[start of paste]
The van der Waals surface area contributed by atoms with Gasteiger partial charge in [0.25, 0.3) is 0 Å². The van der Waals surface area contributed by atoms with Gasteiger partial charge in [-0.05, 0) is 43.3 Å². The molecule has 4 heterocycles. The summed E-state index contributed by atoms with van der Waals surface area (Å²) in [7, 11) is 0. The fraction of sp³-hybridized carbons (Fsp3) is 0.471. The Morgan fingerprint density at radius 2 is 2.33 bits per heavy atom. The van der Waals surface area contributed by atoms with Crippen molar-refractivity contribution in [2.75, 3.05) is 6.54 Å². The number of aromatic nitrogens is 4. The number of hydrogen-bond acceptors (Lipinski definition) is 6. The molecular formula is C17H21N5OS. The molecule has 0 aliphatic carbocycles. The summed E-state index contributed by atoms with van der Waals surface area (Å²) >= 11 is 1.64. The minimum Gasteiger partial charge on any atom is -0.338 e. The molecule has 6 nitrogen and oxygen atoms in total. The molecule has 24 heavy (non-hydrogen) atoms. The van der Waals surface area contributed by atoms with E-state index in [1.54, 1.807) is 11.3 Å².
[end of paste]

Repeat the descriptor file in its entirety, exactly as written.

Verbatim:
The van der Waals surface area contributed by atoms with Gasteiger partial charge in [0.25, 0.3) is 0 Å². The van der Waals surface area contributed by atoms with Gasteiger partial charge in [-0.05, 0) is 43.3 Å². The molecule has 4 heterocycles. The summed E-state index contributed by atoms with van der Waals surface area (Å²) in [7, 11) is 0. The fraction of sp³-hybridized carbons (Fsp3) is 0.471. The Morgan fingerprint density at radius 2 is 2.33 bits per heavy atom. The van der Waals surface area contributed by atoms with Crippen molar-refractivity contribution in [2.75, 3.05) is 6.54 Å². The number of aromatic nitrogens is 4. The number of hydrogen-bond acceptors (Lipinski definition) is 6. The molecular formula is C17H21N5OS. The molecule has 0 aliphatic carbocycles. The summed E-state index contributed by atoms with van der Waals surface area (Å²) >= 11 is 1.64. The minimum Gasteiger partial charge on any atom is -0.338 e. The molecule has 6 nitrogen and oxygen atoms in total. The molecule has 24 heavy (non-hydrogen) atoms. The van der Waals surface area contributed by atoms with E-state index in [1.54, 1.807) is 11.3 Å².